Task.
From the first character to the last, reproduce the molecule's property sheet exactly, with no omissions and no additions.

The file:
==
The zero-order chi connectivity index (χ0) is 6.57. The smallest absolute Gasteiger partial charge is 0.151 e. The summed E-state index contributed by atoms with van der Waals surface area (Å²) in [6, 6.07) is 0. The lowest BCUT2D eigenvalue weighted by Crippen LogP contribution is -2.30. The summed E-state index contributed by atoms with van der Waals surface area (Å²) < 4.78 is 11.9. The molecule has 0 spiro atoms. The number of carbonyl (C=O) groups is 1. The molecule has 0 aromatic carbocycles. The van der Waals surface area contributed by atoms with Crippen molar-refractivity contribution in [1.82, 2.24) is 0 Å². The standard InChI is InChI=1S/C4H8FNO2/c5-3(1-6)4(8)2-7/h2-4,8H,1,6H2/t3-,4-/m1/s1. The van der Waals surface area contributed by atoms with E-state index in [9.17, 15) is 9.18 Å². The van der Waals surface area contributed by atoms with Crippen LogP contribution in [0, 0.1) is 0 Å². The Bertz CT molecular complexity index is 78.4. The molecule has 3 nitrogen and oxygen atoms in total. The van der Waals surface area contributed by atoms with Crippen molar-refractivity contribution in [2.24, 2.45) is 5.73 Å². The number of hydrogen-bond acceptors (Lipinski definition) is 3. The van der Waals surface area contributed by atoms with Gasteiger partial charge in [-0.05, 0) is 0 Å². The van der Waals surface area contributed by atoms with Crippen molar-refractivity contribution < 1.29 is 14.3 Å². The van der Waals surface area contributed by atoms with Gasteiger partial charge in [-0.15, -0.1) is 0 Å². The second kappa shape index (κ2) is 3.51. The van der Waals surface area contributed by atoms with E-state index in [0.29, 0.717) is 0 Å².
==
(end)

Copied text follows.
The zero-order chi connectivity index (χ0) is 6.57. The smallest absolute Gasteiger partial charge is 0.151 e. The summed E-state index contributed by atoms with van der Waals surface area (Å²) in [6, 6.07) is 0. The lowest BCUT2D eigenvalue weighted by Crippen LogP contribution is -2.30. The summed E-state index contributed by atoms with van der Waals surface area (Å²) < 4.78 is 11.9. The molecule has 0 spiro atoms. The number of carbonyl (C=O) groups is 1. The molecule has 0 aromatic carbocycles. The van der Waals surface area contributed by atoms with Crippen molar-refractivity contribution in [1.82, 2.24) is 0 Å². The standard InChI is InChI=1S/C4H8FNO2/c5-3(1-6)4(8)2-7/h2-4,8H,1,6H2/t3-,4-/m1/s1. The van der Waals surface area contributed by atoms with E-state index in [9.17, 15) is 9.18 Å². The van der Waals surface area contributed by atoms with Crippen LogP contribution in [0, 0.1) is 0 Å². The Bertz CT molecular complexity index is 78.4. The molecule has 3 nitrogen and oxygen atoms in total. The van der Waals surface area contributed by atoms with Crippen molar-refractivity contribution in [2.24, 2.45) is 5.73 Å². The number of hydrogen-bond acceptors (Lipinski definition) is 3. The van der Waals surface area contributed by atoms with Gasteiger partial charge in [-0.05, 0) is 0 Å². The van der Waals surface area contributed by atoms with Crippen molar-refractivity contribution < 1.29 is 14.3 Å². The van der Waals surface area contributed by atoms with Gasteiger partial charge in [-0.15, -0.1) is 0 Å². The second kappa shape index (κ2) is 3.51. The van der Waals surface area contributed by atoms with E-state index in [0.29, 0.717) is 0 Å².